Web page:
Month: June 2013

Skydiving Down, Guam

I’ve lived in Guam for about a month and a half now.

From what I’ve heard about enjoying life on the island, it just seems smart to develop a healthy relationship with the Philippine Sea and the Pacific Ocean from the get-go. Call it insurance against deciding that I hate it here (as if the sunsets aren’t enough). 

I don’t think I could dislike Guam if I tried. But as long as I’m young and resilient and adventurous (I’m told that one day I’ll be old, tired, and boring) I might as well try as many new exploratory things as possible.

That, and my husband told me that getting dive certified was a non-option once I moved out here.

So. The dive shop, one of my new favorite places, threw me into a class with five big military guys and wished me the best of luck. I haven’t needed luck yet…

It’s like skydiving (the BCD even feels like the harness skydivers wear), only superslowmotion and down, not up. Worth the sunburn. 

If I take the wings of the morning
and dwell in the uttermost parts of the sea,
even there your hand shall lead me,
and your right hand shall hold me.

Psalm 139:9-10

24601 (The Tragic Life of an Imprisoned Parakeet)

My husband and I bought a pet parakeet.

Jean Valjean–Johnny for short. He’s about four inches tall and boasts mint green and lemony-yellow plumage. Some would say he’s jumpy and fearful; I’d prefer to think that he’s merely discerning about his environment and the company he keeps. We have yet to earn his trust.

I’m accustomed to bribing animals with food. At least it works with dogs. Cheap creatures. Give them a hamburger, and they’ll give you the world, if they can figure out how. But Johnny isn’t swayed by food. Johnny isn’t swayed by ANYTHING.

I’ve tried singing to him.

Whispering to him.



Standing on my head.

He won’t be moved.

Something about Johnny is inherently sad. Bred in captivity and shipped to a tiny Pacific island for sale in a pet store, he’ll never know what it feels like to fly free. If, heaven forbid, he does get loose, he won’t know how to take care of himself in the wild.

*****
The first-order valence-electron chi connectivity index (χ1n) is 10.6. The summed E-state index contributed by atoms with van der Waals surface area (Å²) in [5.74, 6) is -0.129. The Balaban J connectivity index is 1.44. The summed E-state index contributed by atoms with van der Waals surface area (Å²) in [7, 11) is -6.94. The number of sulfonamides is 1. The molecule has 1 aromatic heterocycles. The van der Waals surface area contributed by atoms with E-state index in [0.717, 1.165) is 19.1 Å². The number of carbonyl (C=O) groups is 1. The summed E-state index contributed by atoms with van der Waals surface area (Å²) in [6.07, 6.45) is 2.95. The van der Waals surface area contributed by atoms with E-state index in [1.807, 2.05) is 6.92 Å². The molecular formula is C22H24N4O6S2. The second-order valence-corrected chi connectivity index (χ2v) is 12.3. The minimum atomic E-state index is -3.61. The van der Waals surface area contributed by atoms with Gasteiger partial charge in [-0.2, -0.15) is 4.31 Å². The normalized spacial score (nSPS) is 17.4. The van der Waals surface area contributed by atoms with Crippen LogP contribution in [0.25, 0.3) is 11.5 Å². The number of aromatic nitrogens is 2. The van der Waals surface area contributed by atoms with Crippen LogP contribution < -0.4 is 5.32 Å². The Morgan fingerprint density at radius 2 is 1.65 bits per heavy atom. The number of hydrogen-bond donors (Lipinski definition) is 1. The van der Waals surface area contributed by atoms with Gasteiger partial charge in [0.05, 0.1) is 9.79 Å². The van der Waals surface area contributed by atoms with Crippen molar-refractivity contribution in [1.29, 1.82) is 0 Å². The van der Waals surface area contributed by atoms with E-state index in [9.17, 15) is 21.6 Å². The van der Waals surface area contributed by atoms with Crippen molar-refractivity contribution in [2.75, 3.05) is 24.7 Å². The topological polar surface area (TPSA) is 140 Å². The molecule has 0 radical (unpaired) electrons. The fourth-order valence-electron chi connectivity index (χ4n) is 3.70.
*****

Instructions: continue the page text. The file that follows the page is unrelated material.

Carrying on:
I have a feeling that Johnny would become a brown tree snake’s lunch here–or, more likely, fly into a car–before he could open his beak to sing anything poetic about freedom.

So even if I set him free, he’d still be captive to his own limitations.

When my husband and I bought Johnny, we rescued him from a pet store but separated him from all his comrades. Now he’s alone, with nothing but a couple of inept humans caring for him, and a cheap plastic imitation of a parakeet on a spring to keep him company.

He’s doomed to live a sort of depressing life. It’s like, I look at that bird and think, his story doesn’t have a happy ending. 

He’ll get used to us. Realize we’re not going to kill him (on purpose) and sit on our fingers. According to (and many other reliable sources), his human owners can provide socialization and emotional fulfilment.

Johnny might even learn to talk.

But he’ll still be a caged bird, and I’ll always know it, even if he doesn’t and–maybe because birds literature have always been so symbolic of ambition and freedom–there’s something almost sad about that.

The caged bird sings
with fearful trill
of the things unknown
but longed for still
and his tune is heard
on the distant hill
for the caged bird
sings of freedom

Excerpt from “I Know Why the Caged Bird Sings,” by Maya Angelou

Wuv, twue wuv…

One of these days, I will wake up, and it will all have been a dream, from the morning one month ago when I boarded a plane to Guam to the day I stepped into a fluffy white dress and walked down a grassy tropical aisle.

I’m still trying to digest the idea that I live here, that the palm trees and bamboo forests I see outside the windows of my home are real, and that there’s often a man laying beside me in bed.

These things take time.

Lessons learned: 

  1. Creepy stalker geckos will move into your kitchen cabinets and refuse to leave
  2. 79 degrees Fahrenheit constitutes a cold front
  3. You will sunburn
  4. The ocean is big. And beautiful. And terrifying.
  5. You’re not as good a cook as you thought you were
  6. Marriage is an adventure-ful way to aim ad astra — toward the stars.

It’s weird and kind of humbling not to (a.) be enrolled in school or (b.) have a job. I’ve never, ever felt like I was born to be a homemaker–at least not my conception of what a homemaker is. That conception is changing on me, though, as fast as the Guam weather.

I’ll be the new kind of cool housewife who scuba dives, explores places, reads books, and studies Indonesian in her spare time.

Or… something.